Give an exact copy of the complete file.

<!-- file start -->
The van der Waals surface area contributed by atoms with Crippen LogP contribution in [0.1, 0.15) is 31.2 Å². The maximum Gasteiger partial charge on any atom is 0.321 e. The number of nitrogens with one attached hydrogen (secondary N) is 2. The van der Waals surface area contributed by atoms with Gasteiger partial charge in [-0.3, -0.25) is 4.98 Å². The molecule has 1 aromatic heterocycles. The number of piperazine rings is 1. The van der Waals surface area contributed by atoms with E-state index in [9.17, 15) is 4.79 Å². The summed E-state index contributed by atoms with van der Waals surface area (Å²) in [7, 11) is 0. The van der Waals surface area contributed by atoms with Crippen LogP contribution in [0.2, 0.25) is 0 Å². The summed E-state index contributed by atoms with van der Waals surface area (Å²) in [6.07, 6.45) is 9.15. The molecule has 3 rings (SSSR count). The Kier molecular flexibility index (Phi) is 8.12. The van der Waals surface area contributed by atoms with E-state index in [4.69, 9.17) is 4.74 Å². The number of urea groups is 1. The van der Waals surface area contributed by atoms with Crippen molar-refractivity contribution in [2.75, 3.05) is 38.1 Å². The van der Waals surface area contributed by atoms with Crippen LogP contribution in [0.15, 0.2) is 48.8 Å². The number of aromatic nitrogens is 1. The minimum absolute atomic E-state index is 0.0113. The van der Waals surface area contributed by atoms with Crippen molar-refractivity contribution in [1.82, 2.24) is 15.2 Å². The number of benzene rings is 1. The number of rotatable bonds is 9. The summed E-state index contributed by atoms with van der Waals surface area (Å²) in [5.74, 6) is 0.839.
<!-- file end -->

The van der Waals surface area contributed by atoms with Crippen LogP contribution in [0.1, 0.15) is 31.2 Å². The maximum Gasteiger partial charge on any atom is 0.321 e. The number of nitrogens with one attached hydrogen (secondary N) is 2. The van der Waals surface area contributed by atoms with Gasteiger partial charge in [-0.3, -0.25) is 4.98 Å². The molecule has 1 aromatic heterocycles. The number of piperazine rings is 1. The van der Waals surface area contributed by atoms with E-state index in [9.17, 15) is 4.79 Å². The summed E-state index contributed by atoms with van der Waals surface area (Å²) in [7, 11) is 0. The van der Waals surface area contributed by atoms with Crippen LogP contribution in [0.2, 0.25) is 0 Å². The summed E-state index contributed by atoms with van der Waals surface area (Å²) in [6.07, 6.45) is 9.15. The molecule has 3 rings (SSSR count). The Kier molecular flexibility index (Phi) is 8.12. The van der Waals surface area contributed by atoms with E-state index in [4.69, 9.17) is 4.74 Å². The number of urea groups is 1. The van der Waals surface area contributed by atoms with Crippen molar-refractivity contribution in [2.75, 3.05) is 38.1 Å². The van der Waals surface area contributed by atoms with Crippen LogP contribution in [0.15, 0.2) is 48.8 Å². The number of aromatic nitrogens is 1. The minimum absolute atomic E-state index is 0.0113. The van der Waals surface area contributed by atoms with Crippen molar-refractivity contribution in [1.82, 2.24) is 15.2 Å². The number of benzene rings is 1. The number of rotatable bonds is 9. The summed E-state index contributed by atoms with van der Waals surface area (Å²) in [5.74, 6) is 0.839.